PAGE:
Let’s Learn a Lesson From Peter Schiff’s “Lost Bitcoins”

Let's Learn a Lesson From Peter Schiff's "Lost Bitcoins"

Well-known Bitcoin critic Peter Schiff is never quiet in his vitriolic grudge against Bitcoin for too long, and it seems like Bitcoin or his password has given him more fuel for his hatred.

Last weekend Schiff was quick to get on his soapbox and let the Twittershpere know he had “lost all bitcoins he had ever owned.”

Really Peter?

It appears to most that the gold bug has had his wallet hacked, but Schiff being Schiff was quick to promote his negative pitch by actually “blaming Bitcoin” for the loss of accessibility.

Many from the crypto space were quick to disbelieve him and even made fun of him. “OK, boomer,’ was a typical response on Crypto Twitter.

Peter Schiff Tweets that he uses simple numeric passwords regularly

But he may have had his wallet hacked, and although it’s no fault of Bitcoin’s, it’s important that we learn the lessons from Schiff’s unfortunate stupidity.

Gold buff Schiff loves nothing more than to castigate Bitcoin and takes any opportunity to vent his uneducated views about it, even though he owns some bitcoins.

Anyway, he claims that he tried to log into his wallet but his bitcoins were inaccessible, because his password wasn’t working. Many in the crypto space accused him of forgetting his password.

Related Reading: Why Institutions Love The Idea of Bitcoin

Well known Bitcoin advocate, Pomp, asked in a Tweeted reply if he had forgotten his password and reminded Schiff that his email account would also be inaccessible if he was to forget the password to that.

But Schiff amazingly blamed his wallet, saying, “I did not forget my password. Read my tweet. My wallet forgot my password.”

Ok, Peter, I’m sure you’re right [hmmm].

Pseudonymous Bitcoin campaigner, Vortex got in on the debate, explaining to Schiff that, “the software did not "forget" your password, software does not "forget", aging boomers forget.”

To which Schiff broadcasted his choice of passwords to millions of Twitter users: “There is zero chance I forgot my password,” he retorted. “I used a very simply numeric password that I have used many times in the past.”

Well, thanks for that information, Peter, I’m sure hackers are licking their lips even more now that you’ve saved them so much time. Time to strengthen and vary your passwords, Peter!

But the truth is, Schiff’s BTC isn’t lost, and wasn’t even in the wallet in the first place. After all, a wallet is only an interface and BTC doesn’t leave the blockchain ever.

Peter is constant with his ignorant rants against Bitcoin

What Should Schiff Have Done to Keep Them Safe?

“Not your private keys, not your Bitcoin” is the mantra Bitcoin educators perennially shout from the rooftops. And it’s so true.

Whenever you send BTC to a newly generated public key, you’ll get a private key along with it. This is basically the keys toy your Bitcoin vault, so it’s imperative that you keep this written down and stored in a few safe places.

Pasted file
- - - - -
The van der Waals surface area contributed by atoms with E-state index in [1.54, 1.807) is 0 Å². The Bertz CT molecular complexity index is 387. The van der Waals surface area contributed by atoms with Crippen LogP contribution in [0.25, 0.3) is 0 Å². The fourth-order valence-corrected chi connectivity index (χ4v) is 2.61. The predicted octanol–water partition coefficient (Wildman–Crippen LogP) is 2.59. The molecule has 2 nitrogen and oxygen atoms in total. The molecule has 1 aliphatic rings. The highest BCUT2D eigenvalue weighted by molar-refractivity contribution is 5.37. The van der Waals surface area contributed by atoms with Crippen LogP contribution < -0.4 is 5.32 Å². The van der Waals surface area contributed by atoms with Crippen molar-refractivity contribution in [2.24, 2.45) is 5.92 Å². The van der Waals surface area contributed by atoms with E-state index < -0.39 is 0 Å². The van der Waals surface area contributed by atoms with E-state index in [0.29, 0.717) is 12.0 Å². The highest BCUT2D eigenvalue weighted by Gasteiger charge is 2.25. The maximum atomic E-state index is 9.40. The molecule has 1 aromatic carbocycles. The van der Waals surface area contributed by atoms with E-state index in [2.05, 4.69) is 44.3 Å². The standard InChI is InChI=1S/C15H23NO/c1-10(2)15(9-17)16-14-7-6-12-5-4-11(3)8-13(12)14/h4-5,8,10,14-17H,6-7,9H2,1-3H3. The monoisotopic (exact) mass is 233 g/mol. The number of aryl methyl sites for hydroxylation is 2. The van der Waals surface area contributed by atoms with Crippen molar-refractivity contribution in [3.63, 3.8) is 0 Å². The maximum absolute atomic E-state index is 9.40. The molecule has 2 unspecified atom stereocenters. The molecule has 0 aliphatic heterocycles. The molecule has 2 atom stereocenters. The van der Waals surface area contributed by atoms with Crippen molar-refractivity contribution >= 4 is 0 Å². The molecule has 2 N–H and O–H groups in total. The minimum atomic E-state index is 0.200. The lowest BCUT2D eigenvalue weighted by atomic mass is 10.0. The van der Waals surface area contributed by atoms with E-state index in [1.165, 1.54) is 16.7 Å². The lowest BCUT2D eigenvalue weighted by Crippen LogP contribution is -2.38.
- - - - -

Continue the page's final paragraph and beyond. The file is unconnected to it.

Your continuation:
The safest way to do this is to generate a paper wallet. You can do this offline, and although it’s a little technical, it is definitely the safest way to store your Bitcoin.

Storing them in a wallet, like Schiff did, is also a very safe way of keeping them, if your password doesn’t stop working, that is.

There are different types of wallets, but the safest type is what is known as a cold wallet. This is either a hardware wallet or a desktop wallet. This is one of the safest ways of storing and making transactions with your Bitcoin, as neither type of wallet ever connects to the Internet and any transaction made is done locally on your personal computer.

When you sign up with a cold wallet provider, you’re also given a seed phrase, which is similar to the private key, just in case your wallet forgets your password (Peter). And as the wallet explains, “WRITE THIS DOWN AND KEEP IN A SEPARATE AND SAFE PLACE” just in case you need it in the case of a forgotten password.

Not Your Private Keys Not Your Bitcoin

This is paramount for any Bitcoin user. And don’t just write it down and keep it under the floorboards. As with your private key, write it down three times, and keep the seed phrase in three safe and separate locations, just in case your first place is accidentally damaged or lost.

This is all too late for Peter. He’s lost access to his bitcoins and it’s through his own carelessness. He might not be well versed with modern technology, but he’s a very wealthy guy and I’m sure he has a very educated team of advisors around him. So, in that case he should have known to store his wallet password and back up seed phrase as well as he stores his gold account passwords.

As we know from his disparaging Tweets, he has extreme dislike for Bitcoin. Which is either an ignorant disregard for something that he simply doesn’t understand, or just a façade to help keep his wealth in gold from eroding.

Whatever the reason is that keeps Peter from supporting Bitcoin, I don’t know or care. But I think it’s important that whatever reason his password “isn’t working” we all cash in on his apathetic stupidity and master the art of keeping our private keys and seed phrases very safe.

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#BTC #Gold #PeterSchiff #Wallets #PrivateKeys

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